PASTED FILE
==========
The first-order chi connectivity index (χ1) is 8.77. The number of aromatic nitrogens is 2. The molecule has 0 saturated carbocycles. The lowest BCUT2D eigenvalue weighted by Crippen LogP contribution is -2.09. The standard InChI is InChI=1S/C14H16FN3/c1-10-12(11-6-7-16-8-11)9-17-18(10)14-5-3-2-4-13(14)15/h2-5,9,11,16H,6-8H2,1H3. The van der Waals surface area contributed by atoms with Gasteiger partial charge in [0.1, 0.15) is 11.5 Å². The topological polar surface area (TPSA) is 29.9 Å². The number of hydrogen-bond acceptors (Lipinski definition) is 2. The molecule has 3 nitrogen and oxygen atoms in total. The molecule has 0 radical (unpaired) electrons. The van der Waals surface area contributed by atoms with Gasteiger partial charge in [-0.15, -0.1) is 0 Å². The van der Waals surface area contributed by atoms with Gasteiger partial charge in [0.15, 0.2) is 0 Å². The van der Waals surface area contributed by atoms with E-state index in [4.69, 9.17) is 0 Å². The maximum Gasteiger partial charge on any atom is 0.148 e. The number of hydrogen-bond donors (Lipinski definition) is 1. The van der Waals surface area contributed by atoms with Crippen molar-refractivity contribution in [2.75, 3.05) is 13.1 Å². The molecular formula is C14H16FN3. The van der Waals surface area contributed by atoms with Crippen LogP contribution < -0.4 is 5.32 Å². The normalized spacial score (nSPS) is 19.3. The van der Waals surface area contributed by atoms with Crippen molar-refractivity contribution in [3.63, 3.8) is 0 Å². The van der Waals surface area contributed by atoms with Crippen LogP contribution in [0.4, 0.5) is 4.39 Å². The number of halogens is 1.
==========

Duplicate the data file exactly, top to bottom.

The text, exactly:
The first-order chi connectivity index (χ1) is 8.77. The number of aromatic nitrogens is 2. The molecule has 0 saturated carbocycles. The lowest BCUT2D eigenvalue weighted by Crippen LogP contribution is -2.09. The standard InChI is InChI=1S/C14H16FN3/c1-10-12(11-6-7-16-8-11)9-17-18(10)14-5-3-2-4-13(14)15/h2-5,9,11,16H,6-8H2,1H3. The van der Waals surface area contributed by atoms with Gasteiger partial charge in [0.1, 0.15) is 11.5 Å². The topological polar surface area (TPSA) is 29.9 Å². The number of hydrogen-bond acceptors (Lipinski definition) is 2. The molecule has 3 nitrogen and oxygen atoms in total. The molecule has 0 radical (unpaired) electrons. The van der Waals surface area contributed by atoms with Gasteiger partial charge in [-0.15, -0.1) is 0 Å². The van der Waals surface area contributed by atoms with Gasteiger partial charge in [0.15, 0.2) is 0 Å². The van der Waals surface area contributed by atoms with E-state index in [4.69, 9.17) is 0 Å². The maximum Gasteiger partial charge on any atom is 0.148 e. The number of hydrogen-bond donors (Lipinski definition) is 1. The van der Waals surface area contributed by atoms with Crippen molar-refractivity contribution in [2.75, 3.05) is 13.1 Å². The molecular formula is C14H16FN3. The van der Waals surface area contributed by atoms with Crippen LogP contribution < -0.4 is 5.32 Å². The normalized spacial score (nSPS) is 19.3. The van der Waals surface area contributed by atoms with Crippen molar-refractivity contribution in [3.63, 3.8) is 0 Å². The van der Waals surface area contributed by atoms with Crippen LogP contribution in [0.4, 0.5) is 4.39 Å². The number of halogens is 1.